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PCOS: How it Impacts Health and Pregnancy

Eric D. Levens, M.D.
Eric D. Levens, M.D.

Written by Eric D. Levens, M.D., of Shady Grove Fertility’s Annandale, VA, office

While there are many causes of female infertility, polycystic ovary syndrome, or PCOS, is very common. In fact, PCOS affects nearly 5 to 10 percent of reproductive age women and is the most common ovulatory disorder. Luckily, PCOS is also one of the more readily treated infertility conditions.

PCOS is caused by hormonal imbalances that curtail or prevent ovulation—the body’s process of producing and releasing eggs from the ovary. Essentially, women with PCOS have an inappropriate production of follicle-stimulating hormone (FSH) and luteinizing hormone (LH) that results in limited egg development and an increase in testosterone and other typically male hormones. These imbalances can cause the following signs and symptoms:

  • Irregular menstrual cycles—those that are 3 to 5 days shorter or longer than one’s typical cycle (a normal cycle ranges between 24 and 35 days)
  • Heavy or absent periods
  • Acne
  • Excess facial and body hair

PCOS illustrationHaving these symptoms can indicate PCOS. For most women who are not trying to conceive, the diagnosis of PCOS occurs while under the care of a gynecologist. Treatment may consist of oral contraceptive pills for menstrual cycle control and improvement in acne and potential hair growth if pregnancy is not desired. However, because PCOS affects a woman’s ability to ovulate, fertility problems are commonly associated with this condition. Disorders of ovulation are some of the most common conditions treated at Shady Grove Fertility—and many of these women have PCOS.

Understanding What Causes PCOS 

The etiology, or cause, of PCOS is not completely understood. It is clear that there is a genetic basis to the condition, as a woman is more likely to develop the condition if her mother or sister has it. It is also known that disrupted signaling from the brain to the ovary affects ovarian hormone production, which further exacerbates, or worsens, the condition.

PCOS Can Affect Your Overall Health

Although being able to become pregnant is a common concern for women with PCOS, there are related health issues that also make diagnosing the condition important. For example, women with PCOS frequently demonstrate insulin resistance, which may lead to diabetes in the future. Insulin resistance often exacerbates the ovulation dysfunction. High blood pressure and high cholesterol, which can cause heart problems, are also related to PCOS. Moreover, women not having menstrual cycles for extended periods of time may also develop an overgrowth of the uterine lining, resulting in a greater risk of uterine cancers.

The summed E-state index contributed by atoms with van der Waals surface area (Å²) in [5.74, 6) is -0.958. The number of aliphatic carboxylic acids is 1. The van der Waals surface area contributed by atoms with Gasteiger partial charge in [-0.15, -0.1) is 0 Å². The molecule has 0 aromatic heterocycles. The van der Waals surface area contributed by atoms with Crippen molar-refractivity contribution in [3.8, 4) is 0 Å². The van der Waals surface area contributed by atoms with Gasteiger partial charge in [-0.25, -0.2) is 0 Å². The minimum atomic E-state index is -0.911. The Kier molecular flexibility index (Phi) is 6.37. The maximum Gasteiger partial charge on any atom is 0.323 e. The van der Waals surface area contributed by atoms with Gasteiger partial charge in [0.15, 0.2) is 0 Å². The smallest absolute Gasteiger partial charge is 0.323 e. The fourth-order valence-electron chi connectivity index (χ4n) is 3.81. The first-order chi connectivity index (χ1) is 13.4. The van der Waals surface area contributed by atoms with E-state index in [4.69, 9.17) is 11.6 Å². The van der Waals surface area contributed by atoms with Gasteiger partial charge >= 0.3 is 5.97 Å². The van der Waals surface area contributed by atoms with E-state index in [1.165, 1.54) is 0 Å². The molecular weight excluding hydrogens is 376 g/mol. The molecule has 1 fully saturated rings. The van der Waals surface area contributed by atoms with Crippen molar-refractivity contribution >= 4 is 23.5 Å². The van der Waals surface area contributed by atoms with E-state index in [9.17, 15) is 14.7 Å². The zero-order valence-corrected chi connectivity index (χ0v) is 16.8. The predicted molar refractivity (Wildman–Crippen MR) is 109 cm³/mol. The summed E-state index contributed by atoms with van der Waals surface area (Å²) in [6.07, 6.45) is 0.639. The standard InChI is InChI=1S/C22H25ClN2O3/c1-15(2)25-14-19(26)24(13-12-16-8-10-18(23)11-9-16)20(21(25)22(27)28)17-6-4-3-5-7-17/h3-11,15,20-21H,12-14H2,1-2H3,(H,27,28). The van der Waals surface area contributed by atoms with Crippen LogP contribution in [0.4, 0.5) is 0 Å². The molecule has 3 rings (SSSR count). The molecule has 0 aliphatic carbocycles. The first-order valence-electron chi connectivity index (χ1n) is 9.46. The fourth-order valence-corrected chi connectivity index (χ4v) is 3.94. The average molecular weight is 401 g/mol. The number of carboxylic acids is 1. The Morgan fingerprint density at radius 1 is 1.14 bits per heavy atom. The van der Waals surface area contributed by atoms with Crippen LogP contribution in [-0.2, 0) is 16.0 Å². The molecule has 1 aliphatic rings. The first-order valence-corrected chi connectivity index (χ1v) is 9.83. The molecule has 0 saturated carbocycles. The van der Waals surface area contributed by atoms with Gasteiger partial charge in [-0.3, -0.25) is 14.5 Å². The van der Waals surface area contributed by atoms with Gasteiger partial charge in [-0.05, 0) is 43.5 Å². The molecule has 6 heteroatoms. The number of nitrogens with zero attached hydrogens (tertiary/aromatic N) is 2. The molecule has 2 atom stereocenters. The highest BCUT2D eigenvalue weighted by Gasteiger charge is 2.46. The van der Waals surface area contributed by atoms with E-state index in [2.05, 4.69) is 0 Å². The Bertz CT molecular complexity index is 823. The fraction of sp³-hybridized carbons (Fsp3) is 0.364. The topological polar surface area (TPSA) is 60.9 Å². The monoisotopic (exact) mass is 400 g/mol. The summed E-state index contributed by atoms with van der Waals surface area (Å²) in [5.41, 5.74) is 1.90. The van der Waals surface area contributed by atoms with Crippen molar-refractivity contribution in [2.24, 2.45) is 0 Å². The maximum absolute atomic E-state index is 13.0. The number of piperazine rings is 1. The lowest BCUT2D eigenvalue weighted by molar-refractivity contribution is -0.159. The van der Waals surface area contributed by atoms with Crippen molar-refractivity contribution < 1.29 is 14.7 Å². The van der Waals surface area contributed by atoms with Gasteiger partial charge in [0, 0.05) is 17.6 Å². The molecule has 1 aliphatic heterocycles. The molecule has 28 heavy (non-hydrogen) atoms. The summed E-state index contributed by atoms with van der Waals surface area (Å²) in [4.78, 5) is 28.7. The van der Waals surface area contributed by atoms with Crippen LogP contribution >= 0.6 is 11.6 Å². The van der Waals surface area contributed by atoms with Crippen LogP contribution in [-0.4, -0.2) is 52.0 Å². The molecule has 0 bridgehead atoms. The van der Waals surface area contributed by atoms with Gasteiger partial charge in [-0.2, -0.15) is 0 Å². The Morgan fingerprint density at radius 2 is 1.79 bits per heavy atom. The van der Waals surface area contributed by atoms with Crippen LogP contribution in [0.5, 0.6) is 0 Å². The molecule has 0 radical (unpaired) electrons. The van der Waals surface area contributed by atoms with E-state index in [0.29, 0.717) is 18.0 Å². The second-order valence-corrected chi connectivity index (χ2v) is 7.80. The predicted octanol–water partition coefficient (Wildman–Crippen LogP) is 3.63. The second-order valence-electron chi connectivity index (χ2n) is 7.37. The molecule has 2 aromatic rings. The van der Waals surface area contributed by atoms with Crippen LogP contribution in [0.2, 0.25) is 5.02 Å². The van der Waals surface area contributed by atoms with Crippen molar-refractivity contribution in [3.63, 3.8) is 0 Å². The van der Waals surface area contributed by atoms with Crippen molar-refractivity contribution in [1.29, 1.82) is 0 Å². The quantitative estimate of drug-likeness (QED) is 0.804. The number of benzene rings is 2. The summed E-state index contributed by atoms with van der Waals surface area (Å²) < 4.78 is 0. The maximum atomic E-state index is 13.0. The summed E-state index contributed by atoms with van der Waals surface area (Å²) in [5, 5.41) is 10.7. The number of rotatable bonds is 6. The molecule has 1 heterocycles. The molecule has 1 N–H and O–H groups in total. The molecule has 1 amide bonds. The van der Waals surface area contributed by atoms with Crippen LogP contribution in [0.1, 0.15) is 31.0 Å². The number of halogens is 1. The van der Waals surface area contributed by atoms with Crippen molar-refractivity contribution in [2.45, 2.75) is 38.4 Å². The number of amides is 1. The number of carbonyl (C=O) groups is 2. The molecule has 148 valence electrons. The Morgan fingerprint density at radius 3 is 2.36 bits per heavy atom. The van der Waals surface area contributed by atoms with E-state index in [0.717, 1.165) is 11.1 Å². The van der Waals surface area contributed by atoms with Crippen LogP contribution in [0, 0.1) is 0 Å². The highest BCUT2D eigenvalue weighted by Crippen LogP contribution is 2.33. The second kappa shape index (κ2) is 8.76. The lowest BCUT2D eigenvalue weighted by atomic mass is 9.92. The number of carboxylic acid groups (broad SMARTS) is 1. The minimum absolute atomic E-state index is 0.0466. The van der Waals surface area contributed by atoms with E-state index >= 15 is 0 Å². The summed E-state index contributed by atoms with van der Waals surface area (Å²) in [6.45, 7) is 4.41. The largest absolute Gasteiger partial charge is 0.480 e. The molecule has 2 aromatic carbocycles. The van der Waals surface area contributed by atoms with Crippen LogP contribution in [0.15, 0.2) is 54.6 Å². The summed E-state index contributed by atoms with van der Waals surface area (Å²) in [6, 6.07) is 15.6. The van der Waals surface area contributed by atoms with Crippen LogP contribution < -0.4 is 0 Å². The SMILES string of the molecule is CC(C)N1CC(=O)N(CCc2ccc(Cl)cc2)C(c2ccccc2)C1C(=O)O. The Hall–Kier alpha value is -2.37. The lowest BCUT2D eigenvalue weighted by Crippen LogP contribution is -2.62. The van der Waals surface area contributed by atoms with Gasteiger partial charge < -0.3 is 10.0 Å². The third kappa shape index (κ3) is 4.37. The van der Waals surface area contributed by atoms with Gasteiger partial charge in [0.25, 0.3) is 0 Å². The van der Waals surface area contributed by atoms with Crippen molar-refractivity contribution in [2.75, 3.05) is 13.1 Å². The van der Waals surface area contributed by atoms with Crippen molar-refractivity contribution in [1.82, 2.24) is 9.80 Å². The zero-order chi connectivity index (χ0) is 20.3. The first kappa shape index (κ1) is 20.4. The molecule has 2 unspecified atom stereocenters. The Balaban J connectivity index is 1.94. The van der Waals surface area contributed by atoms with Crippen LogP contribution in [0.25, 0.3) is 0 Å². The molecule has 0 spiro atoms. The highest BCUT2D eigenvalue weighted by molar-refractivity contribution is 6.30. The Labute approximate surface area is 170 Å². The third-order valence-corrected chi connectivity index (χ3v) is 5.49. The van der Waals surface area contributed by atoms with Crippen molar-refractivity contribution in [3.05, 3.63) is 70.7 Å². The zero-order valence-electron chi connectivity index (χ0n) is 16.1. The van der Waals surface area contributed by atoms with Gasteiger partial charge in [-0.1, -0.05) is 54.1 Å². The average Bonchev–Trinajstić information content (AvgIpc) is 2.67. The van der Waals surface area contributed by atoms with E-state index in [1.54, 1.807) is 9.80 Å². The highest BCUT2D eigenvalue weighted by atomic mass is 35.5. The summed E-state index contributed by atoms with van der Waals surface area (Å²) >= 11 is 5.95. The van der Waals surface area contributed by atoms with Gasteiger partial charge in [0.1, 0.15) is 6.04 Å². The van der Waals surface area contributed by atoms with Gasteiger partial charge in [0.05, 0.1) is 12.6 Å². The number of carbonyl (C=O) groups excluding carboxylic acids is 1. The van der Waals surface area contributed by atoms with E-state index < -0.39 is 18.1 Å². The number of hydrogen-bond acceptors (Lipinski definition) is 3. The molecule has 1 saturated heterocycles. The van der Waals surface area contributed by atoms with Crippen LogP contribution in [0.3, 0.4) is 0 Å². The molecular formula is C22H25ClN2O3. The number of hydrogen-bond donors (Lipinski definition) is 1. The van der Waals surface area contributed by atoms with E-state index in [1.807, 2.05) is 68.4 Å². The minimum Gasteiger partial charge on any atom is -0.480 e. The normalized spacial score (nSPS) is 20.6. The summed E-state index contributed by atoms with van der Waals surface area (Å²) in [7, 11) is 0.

While PCOS is not preventable, women can work to manage related factors like obesity, which can compound the problem. If you have PCOS and are overweight, exercise and a healthy diet can improve ovulation, your response to fertility medications, and your chances of becoming pregnant. Studies have shown that losing just 5 percent of your body weight can help women restore their menstrual cycle and ovulate on their own. Losing weight also can reduce other symptoms of PCOS, such as hair growth and acne.

Finding Effective Treatment

PCOS in ovariesIf you’re having trouble getting pregnant and you have some or all of the symptoms common to PCOS, see your doctor. While there is no single diagnostic test available, he or she can confirm whether you have the condition—through tests that may include bloodwork to check your hormone levels or an ultrasound to detect cysts in the ovaries—and suggest treatment options.

Common fertility treatments include oral medications to help with ovulation such as Clomiphene citrate (Clomid) and letrozole (Femara). Your doctor may prescribe a second oral medicine, such as metformin, a diabetes drug, along with it that can help make the body more sensitive to insulin and lead to more regular ovulation.

Historically Clomid has been the first line of treatment for PCOS; however, letrozole use has been increasing due to a possible increase in pregnancy rates. However, it is important to note, if you have not conceived after three to four cycles of Clomid, you should consider a different course of treatment, such as intrauterine insemination (IUI) or in vitro fertilization (IVF).

While your gynecologist may provide initial fertility treatment, seeking the care of a fertility specialist sooner, rather than later, is a good idea. Fertility specialists have completed extensive subspecialty reproductive medicine and infertility training to properly and actively monitor all of your treatments to ensure the best outcome. With lifestyle changes and appropriate medical treatment, you can manage PCOS and have a very good prognosis for conception.

If you would like to learn more or to schedule an appointment, please speak with one of our New Patient Liaisons at 877-971-7755.

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